Changes could be introduced to make it easier and cheaper, and less intrusive, for trans people to get legal recognition of their changed gender.
Launching a consultation on the issue, Theresa May said she wanted to make the process of acquiring a Gender Recognition Certificate more "streamlined and de-medicalised" after research showed that trans people find it "overly bureaucratic and invasive".
However, she stressed that any changes will not affect provisions in the Equality Act 2010 which permit single-sex services such as women's refuges to exclude transgender people if this is proportionate and justified.
The 16-week public consultation on the operation of the Gender Recognition Act 2004 in England and Wales was launched as the Prime Minister hosted a Downing Street reception for the LGBT community ahead of this weekend's Pride celebrations.
It came after the launch of a new £4.5 million LGBT action plan, including a ban on so-called "gay cure" conversion therapies.
The initiative follows a major Government survey which received responses from more than 108,000 LGBT people, including over 14,000 trans and non-binary people.
The survey found "considerable misunderstanding" about the requirements of applying for a Gender Recognition Certificate, which is given to people who are legally recognised as being of their new gender.
Government figures show that just 4,910 people have successfully obtained a certificate since the legislation came into effect. This is far fewer than the estimated size of the trans population in the UK.
The consultation will assess whether there is a need to change rules which require applicants to:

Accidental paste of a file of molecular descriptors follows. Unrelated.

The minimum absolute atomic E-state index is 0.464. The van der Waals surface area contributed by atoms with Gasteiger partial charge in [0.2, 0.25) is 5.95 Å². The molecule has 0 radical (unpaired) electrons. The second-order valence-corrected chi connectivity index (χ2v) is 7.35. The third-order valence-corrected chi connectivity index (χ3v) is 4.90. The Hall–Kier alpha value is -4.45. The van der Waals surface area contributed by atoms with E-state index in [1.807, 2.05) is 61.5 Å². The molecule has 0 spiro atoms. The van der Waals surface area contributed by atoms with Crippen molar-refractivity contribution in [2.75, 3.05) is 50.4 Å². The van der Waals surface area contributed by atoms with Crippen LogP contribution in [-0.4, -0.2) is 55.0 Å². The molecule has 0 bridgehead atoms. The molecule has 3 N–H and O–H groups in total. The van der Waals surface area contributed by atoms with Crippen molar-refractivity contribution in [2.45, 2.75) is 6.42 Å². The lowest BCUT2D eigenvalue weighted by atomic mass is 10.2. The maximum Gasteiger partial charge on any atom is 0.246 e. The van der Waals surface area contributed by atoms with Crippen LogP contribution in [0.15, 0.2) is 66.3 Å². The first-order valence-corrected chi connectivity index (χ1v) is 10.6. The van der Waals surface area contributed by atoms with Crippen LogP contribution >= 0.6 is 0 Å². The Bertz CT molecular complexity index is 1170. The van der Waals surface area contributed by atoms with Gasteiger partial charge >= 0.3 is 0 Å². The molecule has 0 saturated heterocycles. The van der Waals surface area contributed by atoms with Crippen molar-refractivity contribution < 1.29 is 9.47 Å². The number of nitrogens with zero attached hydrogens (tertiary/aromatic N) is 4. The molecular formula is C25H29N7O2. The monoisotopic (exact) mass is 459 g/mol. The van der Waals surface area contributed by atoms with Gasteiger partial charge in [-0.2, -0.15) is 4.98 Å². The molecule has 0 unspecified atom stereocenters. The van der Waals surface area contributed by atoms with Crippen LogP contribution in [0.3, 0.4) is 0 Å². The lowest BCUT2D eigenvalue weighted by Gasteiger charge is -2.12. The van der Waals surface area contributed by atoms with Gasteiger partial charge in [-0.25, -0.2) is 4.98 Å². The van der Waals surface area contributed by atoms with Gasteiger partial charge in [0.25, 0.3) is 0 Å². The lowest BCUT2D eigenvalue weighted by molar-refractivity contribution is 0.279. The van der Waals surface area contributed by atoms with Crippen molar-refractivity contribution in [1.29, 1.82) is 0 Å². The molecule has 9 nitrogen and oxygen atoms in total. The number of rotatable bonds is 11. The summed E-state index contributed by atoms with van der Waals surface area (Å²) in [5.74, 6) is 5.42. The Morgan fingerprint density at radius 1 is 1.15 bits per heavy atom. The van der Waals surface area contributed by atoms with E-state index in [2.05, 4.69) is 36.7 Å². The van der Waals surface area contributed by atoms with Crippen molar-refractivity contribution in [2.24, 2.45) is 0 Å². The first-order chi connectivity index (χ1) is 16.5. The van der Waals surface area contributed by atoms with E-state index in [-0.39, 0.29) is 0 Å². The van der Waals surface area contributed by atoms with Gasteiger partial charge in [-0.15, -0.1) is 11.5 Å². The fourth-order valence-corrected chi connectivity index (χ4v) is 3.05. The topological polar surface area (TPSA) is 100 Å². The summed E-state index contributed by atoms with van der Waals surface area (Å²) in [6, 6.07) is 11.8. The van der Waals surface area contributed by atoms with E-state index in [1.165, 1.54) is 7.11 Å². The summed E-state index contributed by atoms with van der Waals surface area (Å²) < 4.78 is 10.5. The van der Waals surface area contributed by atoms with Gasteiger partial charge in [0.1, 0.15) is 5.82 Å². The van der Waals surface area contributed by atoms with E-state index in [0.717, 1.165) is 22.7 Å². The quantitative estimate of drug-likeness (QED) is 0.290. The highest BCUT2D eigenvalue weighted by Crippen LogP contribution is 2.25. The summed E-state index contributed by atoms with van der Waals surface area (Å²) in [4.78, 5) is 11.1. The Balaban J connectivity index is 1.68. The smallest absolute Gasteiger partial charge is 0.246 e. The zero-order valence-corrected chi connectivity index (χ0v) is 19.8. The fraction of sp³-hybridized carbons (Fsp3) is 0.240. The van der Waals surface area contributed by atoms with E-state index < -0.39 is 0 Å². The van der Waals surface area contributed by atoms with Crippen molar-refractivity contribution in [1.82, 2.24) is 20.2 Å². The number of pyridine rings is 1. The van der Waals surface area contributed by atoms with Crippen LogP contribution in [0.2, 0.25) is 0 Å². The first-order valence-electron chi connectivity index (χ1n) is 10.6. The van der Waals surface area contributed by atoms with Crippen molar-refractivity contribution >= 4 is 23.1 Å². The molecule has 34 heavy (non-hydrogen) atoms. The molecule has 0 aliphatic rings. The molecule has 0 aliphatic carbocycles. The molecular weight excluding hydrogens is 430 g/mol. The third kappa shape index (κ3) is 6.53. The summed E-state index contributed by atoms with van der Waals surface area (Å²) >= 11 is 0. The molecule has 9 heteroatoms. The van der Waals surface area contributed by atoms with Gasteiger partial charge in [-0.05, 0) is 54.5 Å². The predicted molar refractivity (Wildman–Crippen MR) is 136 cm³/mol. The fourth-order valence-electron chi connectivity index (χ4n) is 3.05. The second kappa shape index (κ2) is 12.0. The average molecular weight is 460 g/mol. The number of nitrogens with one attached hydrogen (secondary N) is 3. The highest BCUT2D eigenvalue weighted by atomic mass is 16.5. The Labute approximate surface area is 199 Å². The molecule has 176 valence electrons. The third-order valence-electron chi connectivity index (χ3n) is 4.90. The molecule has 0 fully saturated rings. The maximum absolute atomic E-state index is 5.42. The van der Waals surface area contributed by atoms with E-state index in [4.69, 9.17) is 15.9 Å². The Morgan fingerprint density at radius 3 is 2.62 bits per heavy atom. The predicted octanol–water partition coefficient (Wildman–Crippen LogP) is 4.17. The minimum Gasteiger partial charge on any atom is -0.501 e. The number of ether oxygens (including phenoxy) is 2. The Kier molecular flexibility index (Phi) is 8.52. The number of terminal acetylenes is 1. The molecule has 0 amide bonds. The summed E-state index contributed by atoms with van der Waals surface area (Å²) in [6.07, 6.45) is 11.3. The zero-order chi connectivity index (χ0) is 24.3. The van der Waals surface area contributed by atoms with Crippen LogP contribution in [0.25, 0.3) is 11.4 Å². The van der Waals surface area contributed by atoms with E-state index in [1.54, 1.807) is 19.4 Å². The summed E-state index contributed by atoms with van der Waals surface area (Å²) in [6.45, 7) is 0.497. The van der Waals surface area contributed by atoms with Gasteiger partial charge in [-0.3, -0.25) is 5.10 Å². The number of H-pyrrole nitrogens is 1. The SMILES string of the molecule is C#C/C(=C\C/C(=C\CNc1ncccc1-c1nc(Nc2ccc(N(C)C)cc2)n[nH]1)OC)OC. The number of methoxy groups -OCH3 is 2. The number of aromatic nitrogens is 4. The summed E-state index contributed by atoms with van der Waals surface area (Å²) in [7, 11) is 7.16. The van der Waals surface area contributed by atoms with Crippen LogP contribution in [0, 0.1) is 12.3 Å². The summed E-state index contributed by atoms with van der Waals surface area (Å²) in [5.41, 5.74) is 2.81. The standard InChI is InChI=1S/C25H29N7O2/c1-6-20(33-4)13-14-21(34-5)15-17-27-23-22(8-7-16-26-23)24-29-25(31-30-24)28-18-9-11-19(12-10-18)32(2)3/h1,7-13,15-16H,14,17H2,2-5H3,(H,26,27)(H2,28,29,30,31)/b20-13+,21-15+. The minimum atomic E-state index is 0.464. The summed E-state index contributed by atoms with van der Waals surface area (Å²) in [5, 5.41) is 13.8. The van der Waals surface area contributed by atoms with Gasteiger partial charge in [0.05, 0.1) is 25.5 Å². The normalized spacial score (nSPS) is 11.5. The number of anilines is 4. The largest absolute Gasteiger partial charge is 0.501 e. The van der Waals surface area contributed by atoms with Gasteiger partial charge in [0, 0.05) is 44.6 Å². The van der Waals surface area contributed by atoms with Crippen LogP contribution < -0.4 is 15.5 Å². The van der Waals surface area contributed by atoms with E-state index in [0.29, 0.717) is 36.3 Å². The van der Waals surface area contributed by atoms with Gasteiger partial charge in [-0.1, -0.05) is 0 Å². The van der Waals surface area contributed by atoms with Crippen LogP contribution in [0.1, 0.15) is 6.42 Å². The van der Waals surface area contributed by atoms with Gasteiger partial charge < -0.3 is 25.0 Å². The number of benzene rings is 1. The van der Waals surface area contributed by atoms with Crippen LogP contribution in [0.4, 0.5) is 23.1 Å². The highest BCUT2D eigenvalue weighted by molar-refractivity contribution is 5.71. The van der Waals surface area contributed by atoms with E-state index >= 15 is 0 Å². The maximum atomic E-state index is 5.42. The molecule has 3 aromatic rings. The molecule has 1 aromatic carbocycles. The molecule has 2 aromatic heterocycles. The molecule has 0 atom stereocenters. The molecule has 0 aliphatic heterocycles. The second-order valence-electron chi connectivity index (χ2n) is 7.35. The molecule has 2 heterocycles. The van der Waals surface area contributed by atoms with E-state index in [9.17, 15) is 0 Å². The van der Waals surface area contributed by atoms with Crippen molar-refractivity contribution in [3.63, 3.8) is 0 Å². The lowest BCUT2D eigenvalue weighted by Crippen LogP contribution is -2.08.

- Provide two medical reports, one showing a diagnosis of "gender dysphoria" and the other outlining details of treatment received;
- Obtain the consent of their spouse if married;
- Demonstrate that they have lived in their acquired gender for at least two years; and
- Pay a fee of £140.
Mrs May said: "Last year, I committed to carrying out a consultation on the Gender Recognition Act and I'm pleased to be able to launch that today.
"What was very clear from our survey is that transgender people across the UK find the process of legally changing their gender overly bureaucratic and invasive.
"I want to see a process that is more streamlined and de-medicalised - because being trans should never be treated as an illness."
Equalities minister Penny Mordaunt added: "The discrimination and bigotry that the trans community currently faces is unacceptable in today's society - we need a culture change.
"We want to help people to thrive and to go about their daily life, living in the gender they choose without intrusion or fear of humiliation.
"This consultation is a chance for us to change the current system for the better and I look forward to hearing everyone's views."
Ministers are not setting out any firm proposals for change at this stage, and will consider responses to the consultation before deciding on the way ahead.
Trans charity Gendered Intelligence welcomed the consultation.
The charity's policy engagement officer Cara English said: "Meaningful reforms to the Gender Recognition Act are desperately needed if we're going to make the process easier, less bureaucratic and exclusionary for trans and non-binary people.
"It's encouraging to see the Government take the needs of LGBTQI people seriously, recognising that the GRA needs to be reformed to make it more transparent for those who need to access it.
"This consultation is all about highlighting the lived experiences and needs of people disenfranchised from the current GRA and giving value to their voices."